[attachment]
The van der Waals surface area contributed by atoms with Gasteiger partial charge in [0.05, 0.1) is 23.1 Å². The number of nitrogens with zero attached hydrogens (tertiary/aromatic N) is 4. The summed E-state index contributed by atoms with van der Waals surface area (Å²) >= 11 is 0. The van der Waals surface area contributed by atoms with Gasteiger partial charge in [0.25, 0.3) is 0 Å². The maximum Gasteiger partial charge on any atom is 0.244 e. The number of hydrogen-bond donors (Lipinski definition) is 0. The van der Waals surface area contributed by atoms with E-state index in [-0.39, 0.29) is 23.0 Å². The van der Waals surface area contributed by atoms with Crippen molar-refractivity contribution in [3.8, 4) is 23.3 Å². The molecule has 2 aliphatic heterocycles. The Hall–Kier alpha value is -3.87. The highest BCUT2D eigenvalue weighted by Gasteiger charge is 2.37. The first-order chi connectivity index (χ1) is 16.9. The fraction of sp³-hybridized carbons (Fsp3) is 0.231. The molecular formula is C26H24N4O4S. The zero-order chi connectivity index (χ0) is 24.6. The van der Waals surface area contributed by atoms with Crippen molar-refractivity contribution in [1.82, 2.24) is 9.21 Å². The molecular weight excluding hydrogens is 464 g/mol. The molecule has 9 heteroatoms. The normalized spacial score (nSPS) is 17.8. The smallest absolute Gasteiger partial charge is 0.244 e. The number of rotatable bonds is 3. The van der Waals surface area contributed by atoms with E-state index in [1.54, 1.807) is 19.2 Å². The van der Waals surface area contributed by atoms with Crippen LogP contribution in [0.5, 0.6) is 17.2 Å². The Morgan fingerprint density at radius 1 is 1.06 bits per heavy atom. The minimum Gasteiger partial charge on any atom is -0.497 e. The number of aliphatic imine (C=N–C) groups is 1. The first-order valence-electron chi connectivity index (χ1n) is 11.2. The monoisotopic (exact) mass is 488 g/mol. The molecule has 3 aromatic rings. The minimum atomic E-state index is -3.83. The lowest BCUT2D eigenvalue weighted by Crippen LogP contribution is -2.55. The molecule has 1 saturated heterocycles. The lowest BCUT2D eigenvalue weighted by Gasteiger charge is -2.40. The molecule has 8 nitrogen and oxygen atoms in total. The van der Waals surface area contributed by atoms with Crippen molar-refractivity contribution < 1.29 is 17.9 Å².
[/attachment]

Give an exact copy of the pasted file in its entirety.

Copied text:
The van der Waals surface area contributed by atoms with Gasteiger partial charge in [0.05, 0.1) is 23.1 Å². The number of nitrogens with zero attached hydrogens (tertiary/aromatic N) is 4. The summed E-state index contributed by atoms with van der Waals surface area (Å²) >= 11 is 0. The van der Waals surface area contributed by atoms with Gasteiger partial charge in [0.25, 0.3) is 0 Å². The maximum Gasteiger partial charge on any atom is 0.244 e. The number of hydrogen-bond donors (Lipinski definition) is 0. The van der Waals surface area contributed by atoms with E-state index in [-0.39, 0.29) is 23.0 Å². The van der Waals surface area contributed by atoms with Crippen molar-refractivity contribution in [3.8, 4) is 23.3 Å². The molecule has 2 aliphatic heterocycles. The Hall–Kier alpha value is -3.87. The highest BCUT2D eigenvalue weighted by Gasteiger charge is 2.37. The first-order chi connectivity index (χ1) is 16.9. The fraction of sp³-hybridized carbons (Fsp3) is 0.231. The molecular formula is C26H24N4O4S. The zero-order chi connectivity index (χ0) is 24.6. The van der Waals surface area contributed by atoms with Crippen molar-refractivity contribution in [1.82, 2.24) is 9.21 Å². The molecular weight excluding hydrogens is 464 g/mol. The molecule has 9 heteroatoms. The normalized spacial score (nSPS) is 17.8. The smallest absolute Gasteiger partial charge is 0.244 e. The number of rotatable bonds is 3. The van der Waals surface area contributed by atoms with E-state index in [1.54, 1.807) is 19.2 Å². The van der Waals surface area contributed by atoms with Crippen LogP contribution in [0.5, 0.6) is 17.2 Å². The Morgan fingerprint density at radius 1 is 1.06 bits per heavy atom. The minimum Gasteiger partial charge on any atom is -0.497 e. The number of aliphatic imine (C=N–C) groups is 1. The first-order valence-electron chi connectivity index (χ1n) is 11.2. The monoisotopic (exact) mass is 488 g/mol. The molecule has 3 aromatic rings. The minimum atomic E-state index is -3.83. The lowest BCUT2D eigenvalue weighted by Crippen LogP contribution is -2.55. The molecule has 1 saturated heterocycles. The lowest BCUT2D eigenvalue weighted by Gasteiger charge is -2.40. The molecule has 8 nitrogen and oxygen atoms in total. The van der Waals surface area contributed by atoms with Crippen molar-refractivity contribution < 1.29 is 17.9 Å².